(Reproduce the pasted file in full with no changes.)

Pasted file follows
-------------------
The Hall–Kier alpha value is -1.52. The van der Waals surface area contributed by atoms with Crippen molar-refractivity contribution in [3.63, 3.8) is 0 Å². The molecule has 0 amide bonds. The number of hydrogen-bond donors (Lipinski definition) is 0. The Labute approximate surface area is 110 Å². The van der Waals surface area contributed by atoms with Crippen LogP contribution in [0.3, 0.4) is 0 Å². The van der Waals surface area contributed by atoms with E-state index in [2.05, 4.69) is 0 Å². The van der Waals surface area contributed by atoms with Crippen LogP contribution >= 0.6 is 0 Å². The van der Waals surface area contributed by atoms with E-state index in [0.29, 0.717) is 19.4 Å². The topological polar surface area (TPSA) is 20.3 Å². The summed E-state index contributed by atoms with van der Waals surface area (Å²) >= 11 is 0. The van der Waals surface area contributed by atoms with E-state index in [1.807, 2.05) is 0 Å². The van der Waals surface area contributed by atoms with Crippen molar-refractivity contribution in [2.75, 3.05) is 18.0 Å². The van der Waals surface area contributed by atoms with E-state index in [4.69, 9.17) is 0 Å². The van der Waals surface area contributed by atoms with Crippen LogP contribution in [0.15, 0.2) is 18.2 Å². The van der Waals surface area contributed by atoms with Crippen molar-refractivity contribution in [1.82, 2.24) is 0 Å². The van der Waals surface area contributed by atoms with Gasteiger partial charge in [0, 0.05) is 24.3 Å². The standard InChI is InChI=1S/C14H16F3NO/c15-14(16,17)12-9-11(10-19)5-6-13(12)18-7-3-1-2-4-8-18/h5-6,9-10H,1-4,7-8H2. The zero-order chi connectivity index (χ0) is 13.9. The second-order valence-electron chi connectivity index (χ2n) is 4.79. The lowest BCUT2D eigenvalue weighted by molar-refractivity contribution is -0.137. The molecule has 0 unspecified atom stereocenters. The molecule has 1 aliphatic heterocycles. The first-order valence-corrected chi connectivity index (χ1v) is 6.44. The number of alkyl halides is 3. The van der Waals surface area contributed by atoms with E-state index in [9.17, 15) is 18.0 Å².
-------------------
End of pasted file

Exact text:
The Hall–Kier alpha value is -1.52. The van der Waals surface area contributed by atoms with Crippen molar-refractivity contribution in [3.63, 3.8) is 0 Å². The molecule has 0 amide bonds. The number of hydrogen-bond donors (Lipinski definition) is 0. The Labute approximate surface area is 110 Å². The van der Waals surface area contributed by atoms with Crippen LogP contribution in [0.3, 0.4) is 0 Å². The van der Waals surface area contributed by atoms with E-state index in [2.05, 4.69) is 0 Å². The van der Waals surface area contributed by atoms with Crippen LogP contribution >= 0.6 is 0 Å². The van der Waals surface area contributed by atoms with E-state index in [0.29, 0.717) is 19.4 Å². The topological polar surface area (TPSA) is 20.3 Å². The summed E-state index contributed by atoms with van der Waals surface area (Å²) >= 11 is 0. The van der Waals surface area contributed by atoms with E-state index in [1.807, 2.05) is 0 Å². The van der Waals surface area contributed by atoms with Crippen molar-refractivity contribution in [2.75, 3.05) is 18.0 Å². The van der Waals surface area contributed by atoms with E-state index in [4.69, 9.17) is 0 Å². The van der Waals surface area contributed by atoms with Crippen LogP contribution in [0.15, 0.2) is 18.2 Å². The van der Waals surface area contributed by atoms with Crippen molar-refractivity contribution in [1.82, 2.24) is 0 Å². The van der Waals surface area contributed by atoms with Gasteiger partial charge in [0, 0.05) is 24.3 Å². The standard InChI is InChI=1S/C14H16F3NO/c15-14(16,17)12-9-11(10-19)5-6-13(12)18-7-3-1-2-4-8-18/h5-6,9-10H,1-4,7-8H2. The zero-order chi connectivity index (χ0) is 13.9. The second-order valence-electron chi connectivity index (χ2n) is 4.79. The lowest BCUT2D eigenvalue weighted by molar-refractivity contribution is -0.137. The molecule has 0 unspecified atom stereocenters. The molecule has 1 aliphatic heterocycles. The first-order valence-corrected chi connectivity index (χ1v) is 6.44. The number of alkyl halides is 3. The van der Waals surface area contributed by atoms with E-state index in [9.17, 15) is 18.0 Å².